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, 16 (3), 566-71

Multiple Cancer Prevalence: A Growing Challenge in Long-Term Survivorship

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Multiple Cancer Prevalence: A Growing Challenge in Long-Term Survivorship

Angela B Mariotto et al. Cancer Epidemiol Biomarkers Prev.

Abstract

Objective: The present study was designed to estimate the number of and describe the pattern of disease among cancer survivors living with a history of multiple malignant tumors in the United States.

Methods: Incidence and follow-up data from the Surveillance, Epidemiology, and End Results program (1975-2001) were used to calculate the number of survivors with more than one malignant primary at January 1, 2002. U.S. prevalence counts were calculated by multiplying the age, sex, and race-specific prevalence proportions from the Surveillance, Epidemiology, and End Results program by the corresponding U.S. populations.

Results: We estimate that 756,467 people in the United States have been affected by cancer more than once between 1975 and 2001, representing almost 8% of the current cancer survivor population. Women whose first primary in that period was breast cancer represent 25% of survivors with multiple cancers, followed by men and women (15%) whose first primary was colorectal cancer and men (13%) whose first primary was prostate cancer.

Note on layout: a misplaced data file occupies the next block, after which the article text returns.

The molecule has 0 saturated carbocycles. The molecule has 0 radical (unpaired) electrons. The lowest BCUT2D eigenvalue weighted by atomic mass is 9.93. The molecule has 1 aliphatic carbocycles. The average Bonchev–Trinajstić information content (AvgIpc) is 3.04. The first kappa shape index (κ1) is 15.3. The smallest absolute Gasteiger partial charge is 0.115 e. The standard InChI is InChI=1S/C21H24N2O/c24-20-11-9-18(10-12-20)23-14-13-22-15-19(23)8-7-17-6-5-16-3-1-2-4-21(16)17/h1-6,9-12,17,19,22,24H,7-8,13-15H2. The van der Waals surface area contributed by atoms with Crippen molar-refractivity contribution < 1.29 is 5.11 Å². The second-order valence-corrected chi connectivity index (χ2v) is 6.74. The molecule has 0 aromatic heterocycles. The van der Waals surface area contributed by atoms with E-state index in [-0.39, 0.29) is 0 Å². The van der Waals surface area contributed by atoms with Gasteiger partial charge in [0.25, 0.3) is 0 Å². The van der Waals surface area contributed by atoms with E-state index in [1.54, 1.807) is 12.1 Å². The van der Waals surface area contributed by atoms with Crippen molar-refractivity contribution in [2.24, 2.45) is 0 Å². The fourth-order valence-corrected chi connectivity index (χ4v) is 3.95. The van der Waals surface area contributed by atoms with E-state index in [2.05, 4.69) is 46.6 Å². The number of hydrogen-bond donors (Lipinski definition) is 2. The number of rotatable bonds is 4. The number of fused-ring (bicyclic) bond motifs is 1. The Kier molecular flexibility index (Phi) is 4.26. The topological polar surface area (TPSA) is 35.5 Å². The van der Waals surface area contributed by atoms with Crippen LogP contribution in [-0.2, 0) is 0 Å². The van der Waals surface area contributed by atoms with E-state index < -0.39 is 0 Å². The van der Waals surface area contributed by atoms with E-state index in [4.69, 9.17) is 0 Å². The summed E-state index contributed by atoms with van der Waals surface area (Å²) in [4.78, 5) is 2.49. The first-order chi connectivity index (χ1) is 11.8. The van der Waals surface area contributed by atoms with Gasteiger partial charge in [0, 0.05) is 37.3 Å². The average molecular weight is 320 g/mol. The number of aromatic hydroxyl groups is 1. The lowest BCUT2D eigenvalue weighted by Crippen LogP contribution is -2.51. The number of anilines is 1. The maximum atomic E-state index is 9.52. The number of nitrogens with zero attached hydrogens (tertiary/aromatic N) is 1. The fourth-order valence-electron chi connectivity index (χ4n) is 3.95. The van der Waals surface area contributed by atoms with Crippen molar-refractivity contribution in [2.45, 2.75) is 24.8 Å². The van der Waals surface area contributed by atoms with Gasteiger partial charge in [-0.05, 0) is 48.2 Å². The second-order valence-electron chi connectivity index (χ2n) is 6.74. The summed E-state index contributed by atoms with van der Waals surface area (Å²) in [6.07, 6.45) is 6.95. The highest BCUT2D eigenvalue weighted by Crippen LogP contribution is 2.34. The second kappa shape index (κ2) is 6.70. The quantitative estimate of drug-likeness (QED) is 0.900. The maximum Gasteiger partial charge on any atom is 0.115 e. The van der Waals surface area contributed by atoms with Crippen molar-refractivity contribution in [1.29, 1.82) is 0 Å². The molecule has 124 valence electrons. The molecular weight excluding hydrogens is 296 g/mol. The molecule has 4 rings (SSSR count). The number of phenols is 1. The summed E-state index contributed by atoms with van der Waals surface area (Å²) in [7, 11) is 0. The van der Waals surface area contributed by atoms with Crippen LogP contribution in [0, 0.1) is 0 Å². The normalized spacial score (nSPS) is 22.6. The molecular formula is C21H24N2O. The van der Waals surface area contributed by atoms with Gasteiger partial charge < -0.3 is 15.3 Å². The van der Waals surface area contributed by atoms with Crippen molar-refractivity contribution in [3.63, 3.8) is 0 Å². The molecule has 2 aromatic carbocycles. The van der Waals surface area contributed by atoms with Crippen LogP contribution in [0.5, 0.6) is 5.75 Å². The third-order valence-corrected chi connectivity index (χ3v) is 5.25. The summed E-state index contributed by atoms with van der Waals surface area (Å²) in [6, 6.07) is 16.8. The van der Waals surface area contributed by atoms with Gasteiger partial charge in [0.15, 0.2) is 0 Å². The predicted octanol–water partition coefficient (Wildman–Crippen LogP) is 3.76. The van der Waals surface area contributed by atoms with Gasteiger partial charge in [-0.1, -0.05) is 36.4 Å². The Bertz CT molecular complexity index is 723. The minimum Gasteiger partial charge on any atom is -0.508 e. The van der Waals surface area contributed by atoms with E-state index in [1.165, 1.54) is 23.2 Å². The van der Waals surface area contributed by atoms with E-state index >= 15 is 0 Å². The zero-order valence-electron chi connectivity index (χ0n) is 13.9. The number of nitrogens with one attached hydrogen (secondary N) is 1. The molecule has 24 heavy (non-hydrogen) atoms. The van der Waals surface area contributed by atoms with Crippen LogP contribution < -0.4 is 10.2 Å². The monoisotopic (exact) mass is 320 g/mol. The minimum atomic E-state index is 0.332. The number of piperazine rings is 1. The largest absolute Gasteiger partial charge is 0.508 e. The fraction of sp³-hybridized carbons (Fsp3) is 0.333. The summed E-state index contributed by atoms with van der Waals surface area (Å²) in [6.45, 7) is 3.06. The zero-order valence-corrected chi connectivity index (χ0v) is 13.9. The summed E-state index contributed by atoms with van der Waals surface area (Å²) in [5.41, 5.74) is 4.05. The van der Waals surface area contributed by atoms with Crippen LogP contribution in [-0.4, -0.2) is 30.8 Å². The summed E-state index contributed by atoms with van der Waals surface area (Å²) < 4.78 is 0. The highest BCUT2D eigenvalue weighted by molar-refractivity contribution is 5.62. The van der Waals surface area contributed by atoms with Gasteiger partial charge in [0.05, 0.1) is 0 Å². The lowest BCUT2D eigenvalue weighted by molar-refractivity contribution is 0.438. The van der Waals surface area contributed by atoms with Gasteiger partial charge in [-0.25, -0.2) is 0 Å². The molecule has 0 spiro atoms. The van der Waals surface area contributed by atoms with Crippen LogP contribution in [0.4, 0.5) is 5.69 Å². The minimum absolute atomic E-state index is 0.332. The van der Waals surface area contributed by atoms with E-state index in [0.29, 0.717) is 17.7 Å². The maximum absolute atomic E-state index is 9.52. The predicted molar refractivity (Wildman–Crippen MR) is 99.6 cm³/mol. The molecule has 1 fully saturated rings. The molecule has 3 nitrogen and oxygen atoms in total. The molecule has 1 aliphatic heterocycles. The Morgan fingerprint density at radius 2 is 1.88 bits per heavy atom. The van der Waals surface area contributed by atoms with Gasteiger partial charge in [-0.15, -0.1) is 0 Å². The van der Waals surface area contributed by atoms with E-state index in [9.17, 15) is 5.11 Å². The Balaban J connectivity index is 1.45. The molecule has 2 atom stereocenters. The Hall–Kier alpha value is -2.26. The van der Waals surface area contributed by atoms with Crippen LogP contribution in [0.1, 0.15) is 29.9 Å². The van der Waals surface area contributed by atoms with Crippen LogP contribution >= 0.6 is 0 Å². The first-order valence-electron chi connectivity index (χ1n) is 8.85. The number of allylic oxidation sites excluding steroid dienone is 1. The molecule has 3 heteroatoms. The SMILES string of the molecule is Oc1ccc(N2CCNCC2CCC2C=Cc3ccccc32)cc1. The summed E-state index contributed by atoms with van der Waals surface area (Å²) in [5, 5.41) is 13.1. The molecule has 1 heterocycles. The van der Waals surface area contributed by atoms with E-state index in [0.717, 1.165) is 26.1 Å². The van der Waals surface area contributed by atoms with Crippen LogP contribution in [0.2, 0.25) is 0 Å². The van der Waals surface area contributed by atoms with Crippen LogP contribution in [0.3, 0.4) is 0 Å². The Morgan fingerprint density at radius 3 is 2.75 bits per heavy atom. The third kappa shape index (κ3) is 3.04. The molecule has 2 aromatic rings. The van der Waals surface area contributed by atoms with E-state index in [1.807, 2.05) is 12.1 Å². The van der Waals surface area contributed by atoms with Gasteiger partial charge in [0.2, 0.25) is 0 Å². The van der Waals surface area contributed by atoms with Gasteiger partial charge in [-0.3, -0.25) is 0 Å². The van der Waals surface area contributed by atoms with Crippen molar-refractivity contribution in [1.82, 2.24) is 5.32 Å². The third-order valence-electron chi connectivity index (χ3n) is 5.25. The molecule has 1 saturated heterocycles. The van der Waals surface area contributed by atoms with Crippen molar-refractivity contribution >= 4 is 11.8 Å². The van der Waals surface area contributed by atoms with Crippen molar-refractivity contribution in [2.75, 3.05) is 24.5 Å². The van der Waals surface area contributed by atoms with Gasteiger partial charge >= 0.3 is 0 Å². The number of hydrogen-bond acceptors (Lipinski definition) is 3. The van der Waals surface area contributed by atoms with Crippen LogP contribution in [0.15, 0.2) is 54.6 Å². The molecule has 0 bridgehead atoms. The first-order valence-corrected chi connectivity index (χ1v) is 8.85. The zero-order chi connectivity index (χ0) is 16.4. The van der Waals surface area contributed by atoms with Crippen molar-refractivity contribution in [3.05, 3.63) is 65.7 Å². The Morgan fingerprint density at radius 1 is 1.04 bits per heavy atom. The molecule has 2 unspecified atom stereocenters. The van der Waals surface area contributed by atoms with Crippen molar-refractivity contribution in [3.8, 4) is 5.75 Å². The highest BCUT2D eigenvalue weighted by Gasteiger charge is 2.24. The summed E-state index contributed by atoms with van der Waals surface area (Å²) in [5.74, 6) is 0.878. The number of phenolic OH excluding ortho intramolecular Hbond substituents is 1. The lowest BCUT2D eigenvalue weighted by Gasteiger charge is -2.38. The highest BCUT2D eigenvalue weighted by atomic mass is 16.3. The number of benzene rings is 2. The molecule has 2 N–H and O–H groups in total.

Discussion: The findings in this report have important implications for public health practice. With individuals diagnosed with cancer living longer and the aging of the U.S. population, the number who will develop multiple malignancies is expected to increase. As a consequence, there is a growing need to promote effective cancer screening along with healthy life-styles among these at-risk populations if we are to ensure optimal physical and psychosocial well-being of these long-term cancer survivors and their families. Efforts to design and evaluate effective, efficient, and equitable approaches to surveillance for second malignancies will be critical in reducing the national burden of cancer.

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